This year I tried something new with my predictions, writing deeper posts on each one. I got to six, but I underestimated how long it would take to write 1,000 or so words for each post. I’m pushing past 10,000 words for the past week, and “predictions season” is pretty much over. I think it’s about time I gave all of us a break, and just got down to some rapid fire predictions. This will be my last predictions post, and most likely the one most likely to bring down my year end grade, because I’m just going to shoot from the hip. It’s something I’ve never really done before, but that’s why I’m doing it. These are notions, hunches, itches I’ve not scratched. But what the heck, this is for the fun of it. To them:
– Google’s Chromebook will triple its marketshare by the end of the year. I can’t figure out what its marketshare is now, but it’s pretty small. Another way of putting this is Chromebook will be a success this year.
– Obama will win the 2012 election, thanks in part to the tech community rallying behind him due to issues like SOPA, visas, and free speech.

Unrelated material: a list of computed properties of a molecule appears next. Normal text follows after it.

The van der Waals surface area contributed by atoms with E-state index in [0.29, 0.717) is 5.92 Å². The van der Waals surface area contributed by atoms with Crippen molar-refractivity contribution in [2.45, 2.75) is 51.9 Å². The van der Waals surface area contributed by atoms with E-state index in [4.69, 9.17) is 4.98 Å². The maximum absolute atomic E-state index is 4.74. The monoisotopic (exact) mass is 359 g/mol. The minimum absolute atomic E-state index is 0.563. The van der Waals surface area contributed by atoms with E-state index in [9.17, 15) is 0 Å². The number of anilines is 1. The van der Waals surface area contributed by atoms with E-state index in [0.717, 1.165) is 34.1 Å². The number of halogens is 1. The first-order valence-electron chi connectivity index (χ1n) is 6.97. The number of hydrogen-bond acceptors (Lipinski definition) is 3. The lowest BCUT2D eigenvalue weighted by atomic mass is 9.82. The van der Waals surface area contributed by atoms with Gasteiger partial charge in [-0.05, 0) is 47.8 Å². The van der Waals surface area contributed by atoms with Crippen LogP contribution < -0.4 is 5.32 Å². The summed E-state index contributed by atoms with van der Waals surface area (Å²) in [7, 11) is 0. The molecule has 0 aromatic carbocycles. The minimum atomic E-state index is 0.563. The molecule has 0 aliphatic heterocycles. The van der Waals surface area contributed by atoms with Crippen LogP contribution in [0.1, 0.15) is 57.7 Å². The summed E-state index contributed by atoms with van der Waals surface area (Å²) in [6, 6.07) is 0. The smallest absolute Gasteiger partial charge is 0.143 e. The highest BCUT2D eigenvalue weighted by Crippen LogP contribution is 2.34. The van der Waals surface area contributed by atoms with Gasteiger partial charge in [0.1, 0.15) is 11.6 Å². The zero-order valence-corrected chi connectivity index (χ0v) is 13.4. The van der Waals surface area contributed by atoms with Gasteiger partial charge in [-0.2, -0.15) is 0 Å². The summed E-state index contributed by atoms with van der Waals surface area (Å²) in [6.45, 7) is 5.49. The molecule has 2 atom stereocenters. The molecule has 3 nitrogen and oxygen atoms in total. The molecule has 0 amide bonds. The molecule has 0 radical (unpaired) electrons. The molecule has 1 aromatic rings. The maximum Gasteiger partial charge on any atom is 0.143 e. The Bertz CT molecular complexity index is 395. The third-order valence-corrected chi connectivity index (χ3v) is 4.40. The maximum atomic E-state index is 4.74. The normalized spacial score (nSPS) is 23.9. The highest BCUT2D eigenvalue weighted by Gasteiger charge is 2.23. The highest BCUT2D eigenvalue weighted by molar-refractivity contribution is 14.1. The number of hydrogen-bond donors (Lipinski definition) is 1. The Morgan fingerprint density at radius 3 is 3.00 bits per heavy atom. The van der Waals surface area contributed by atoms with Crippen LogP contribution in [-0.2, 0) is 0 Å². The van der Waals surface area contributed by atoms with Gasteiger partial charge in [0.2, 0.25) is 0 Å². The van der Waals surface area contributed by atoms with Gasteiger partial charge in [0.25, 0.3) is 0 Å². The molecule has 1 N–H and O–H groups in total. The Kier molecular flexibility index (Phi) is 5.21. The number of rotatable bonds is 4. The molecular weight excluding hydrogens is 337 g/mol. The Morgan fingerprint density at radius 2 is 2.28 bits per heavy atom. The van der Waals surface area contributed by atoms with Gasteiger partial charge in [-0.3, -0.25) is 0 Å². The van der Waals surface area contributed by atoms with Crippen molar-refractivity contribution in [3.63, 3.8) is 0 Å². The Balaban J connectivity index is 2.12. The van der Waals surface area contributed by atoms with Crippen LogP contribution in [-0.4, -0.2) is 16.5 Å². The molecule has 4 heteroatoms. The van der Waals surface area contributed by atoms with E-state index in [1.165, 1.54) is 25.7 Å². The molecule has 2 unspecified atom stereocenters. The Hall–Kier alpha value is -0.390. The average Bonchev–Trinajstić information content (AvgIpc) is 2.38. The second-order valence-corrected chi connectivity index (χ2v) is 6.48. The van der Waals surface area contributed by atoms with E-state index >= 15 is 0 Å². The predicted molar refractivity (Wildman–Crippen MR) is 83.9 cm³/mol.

Amidst all the chaos, tragedy, and tumult that was 2011, I noticed one very clear theme: Most of us are struggling with the role corporations play in our society. The 14th Amendment (yes, the one that banished slavery) established corporations, in the US, as “persons” in the legal sense. In 2010, Citizens v. United sanctified corporations as equivalent to you and I in terms of political speech; in 2011, we began to see the impact of that decision on our political process here in the US (in short, follow the money). The freedom to “associate in corporate form,” as it is termed in portions of the Citizens decision, is one I sense all of us are not entirely certain about. Corporations are utterly undemocratic organizations, and being a part of one is often not a choice, but a necessity. Does joining a corporation mean that you must defend that corporations’ point of view and now Constitutionally-protected right to speech?
Usually, at least in practice, the answer is yes. That corporation is paying your salary, and keeping food on your family’s table. Speaking out against it would be folly. This creates a tension in society that is clearly starting to surface. We overthrew the feudal system in the 1600s, and the theocracy in the 1700s. But currently, corporations play similar roles in many of our lives, either directly or indirectly.